Forty-three years later an ambitious Chinese leader is coming for his first state visit in the opposite direction and the challenge is still the same. But now the stakes are even higher for this relationship and it has all the advantages of experience and proven resilience. What makes it so hard then?

‘Properly manage differences’

Only last week, President Obama issued a blunt warning to China on cyber-hacking: “There comes a point at which we consider this a core national security threat… we can choose to make this an area of competition, which I guarantee you we’ll win if we have to.”

Only a scrambled visit by China’s security chief for what the White House described as “candid, blunt discussions” seems to have averted American sanctions.

Meanwhile, in the South China Sea, the latest satellite imagery from this month suggests that even during a summit countdown, Beijing is ready to defy American warnings and possibly even renege on its own promises to continue reclamation work to turn contested atolls into military outposts.

Is President Xi about to waste a huge opportunity? Ahead of the state visit he said: “Both sides must accommodate each other’s core interests, avoid strategic miscalculation, and properly manage and control differences.”

Donald Trump
Donald Trump has spoken of China stealing American jobs. Getty images

But he needs a much, much better speech writer if he is to get heard amid the US media frenzy of a presidential campaign and a papal visit. Already Republican candidates led by Donald Trump are lining up to complain that China is stealing American jobs and some have said President Xi’s visit should be cancelled or downgraded.

US public opinion is increasingly negative on China. President Obama told the media China’s peaceful, orderly rise is in the US’s interest and good for the world.

But President Xi urgently needs to reach out to American politicians and public to explain how it is in the US’s interest. A mix of reassurance, vision and rigour are required, and a measure of charm would no doubt help.

But with a schedule focused on closed-door sessions with big business and tightly choreographed photo opportunities with tame members of the American public, it looks as if President Xi has opted for a risk-averse strategy with minimal substance and candour.

Return to form

Don’t forget this is the man with the Chinese Dream, a plan for what he calls “the great rejuvenation of the Chinese nation”.

Implicit is the argument that a great China is not a novelty but a return to form.

For most of the past 2,000 years, China’s economy has accounted for between a quarter and a third of world output and after traumatic shocks delivered by outsiders in the 19th and 20th Centuries, China is on track to overtake the US within the decade and regain its status as the world’s biggest economy.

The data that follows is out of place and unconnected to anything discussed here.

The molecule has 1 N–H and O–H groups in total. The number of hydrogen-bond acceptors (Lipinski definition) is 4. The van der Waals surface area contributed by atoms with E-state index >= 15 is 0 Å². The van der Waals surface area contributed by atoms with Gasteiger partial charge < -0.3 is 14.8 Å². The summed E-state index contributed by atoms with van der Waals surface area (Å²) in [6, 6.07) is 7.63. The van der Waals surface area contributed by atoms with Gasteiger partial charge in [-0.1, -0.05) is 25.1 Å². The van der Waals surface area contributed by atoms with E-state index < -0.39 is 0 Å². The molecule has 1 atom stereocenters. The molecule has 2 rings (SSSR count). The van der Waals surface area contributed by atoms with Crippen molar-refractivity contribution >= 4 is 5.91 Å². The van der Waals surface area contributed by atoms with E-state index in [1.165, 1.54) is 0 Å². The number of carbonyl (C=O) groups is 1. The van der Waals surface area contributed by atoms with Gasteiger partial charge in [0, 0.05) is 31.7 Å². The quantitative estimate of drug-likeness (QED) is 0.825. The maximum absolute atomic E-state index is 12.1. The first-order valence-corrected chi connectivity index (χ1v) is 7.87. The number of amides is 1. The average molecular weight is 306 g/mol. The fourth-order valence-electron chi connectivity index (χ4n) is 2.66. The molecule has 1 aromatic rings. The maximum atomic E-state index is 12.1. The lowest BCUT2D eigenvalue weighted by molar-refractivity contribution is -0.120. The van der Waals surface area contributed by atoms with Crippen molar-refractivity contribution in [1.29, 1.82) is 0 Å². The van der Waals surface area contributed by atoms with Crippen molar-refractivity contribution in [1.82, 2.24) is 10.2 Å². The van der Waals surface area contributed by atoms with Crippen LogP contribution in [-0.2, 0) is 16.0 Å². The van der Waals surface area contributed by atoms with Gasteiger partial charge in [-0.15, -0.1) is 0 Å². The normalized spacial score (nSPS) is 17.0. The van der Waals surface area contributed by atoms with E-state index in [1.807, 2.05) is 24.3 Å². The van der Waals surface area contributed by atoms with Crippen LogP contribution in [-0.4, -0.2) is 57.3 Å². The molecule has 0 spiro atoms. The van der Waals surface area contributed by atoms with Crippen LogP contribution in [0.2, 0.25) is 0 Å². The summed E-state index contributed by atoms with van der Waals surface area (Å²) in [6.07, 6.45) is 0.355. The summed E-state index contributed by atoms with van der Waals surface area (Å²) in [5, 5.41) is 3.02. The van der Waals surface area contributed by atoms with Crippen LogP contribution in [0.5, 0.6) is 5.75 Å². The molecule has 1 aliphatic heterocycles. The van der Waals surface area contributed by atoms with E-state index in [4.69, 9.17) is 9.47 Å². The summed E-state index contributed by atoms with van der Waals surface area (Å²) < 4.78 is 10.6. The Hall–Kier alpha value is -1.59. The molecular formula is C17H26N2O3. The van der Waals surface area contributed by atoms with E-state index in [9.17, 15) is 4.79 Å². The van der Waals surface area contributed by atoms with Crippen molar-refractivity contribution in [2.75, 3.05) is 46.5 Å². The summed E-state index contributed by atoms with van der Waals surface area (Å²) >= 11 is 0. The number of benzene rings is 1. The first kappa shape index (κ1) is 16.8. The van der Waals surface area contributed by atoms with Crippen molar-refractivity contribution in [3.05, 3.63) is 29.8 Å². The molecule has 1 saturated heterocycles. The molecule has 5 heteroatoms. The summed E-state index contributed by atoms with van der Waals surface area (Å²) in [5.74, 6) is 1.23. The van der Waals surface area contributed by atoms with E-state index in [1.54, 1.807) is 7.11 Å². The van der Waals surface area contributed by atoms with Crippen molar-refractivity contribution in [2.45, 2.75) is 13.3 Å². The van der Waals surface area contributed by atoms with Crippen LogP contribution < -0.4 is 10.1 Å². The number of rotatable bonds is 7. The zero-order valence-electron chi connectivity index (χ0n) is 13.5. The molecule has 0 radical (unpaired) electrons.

A labourer cuts steel bars at a railway bridge construction site in Lianyungang, Jiangsu province, ChinaChina wants a foreign policy that reflects its economic rise. Reuters

What’s more, China is intent on building military force and diplomatic clout to match its economic might. The swiftest, surest and cheapest way to all three is through US co-operation, and, sound and fury notwithstanding, it has come to count on that co-operation, at least in the economic sphere.

Without American help, how could China have become the world’s largest manufacturing and trading nation in such breathtakingly short order? Without American help how can China confront the daunting economic challenges it faces today?

But expect no warm speeches on that score from President Xi in Washington.

Model v dream

Deaf to American concerns about market access or technology theft, the Chinese narrative of the relationship presents a version of itself as a much-maligned partner, uncomplainingly creating wealth and bankrolling spendthrift American consumers. China does not export its ideology or send troops abroad, it points out.

President Xi’s preferred slogan for the relationship involves not a dream but a model. He raised it again on the eve of the summit, “the new model of great power relations”. This is shorthand for a future in which the US assists China’s inexorable advance in order to avoid the wars and convulsions which have accompanied the rise of other great powers in world history.

Seen from inside his model, the US record is far from benign. Instead, the US threatens China’s political system by pushing democracy, undermines its territorial integrity by supplying arms to Taiwan and schemes to contain China by surrounding it with American alliances and military deployments.

Activists outside the White House
Human rights activists want President Obama to call on President Xi to halt the crackdown on Tibetans and Uighurs, and civil society in China. Reuters

In fact, part of Mr Xi’s dream is that a rejuvenated China will no longer need to put up with an American security order in Asia at all.

But Americans are famous dreamers too.

And especially since China’s opening up and integration into the world economy, many have hoped that in Beijing they might one day have a democratic partner and “responsible stakeholder in keeping the world safe”.

Hostilities

That American version of the Chinese dream is an affront to Mr Xi’s own and as he goes through the protocol motions on the American red carpet, it is no exaggeration to say that he sees his hosts as outright ideological enemies.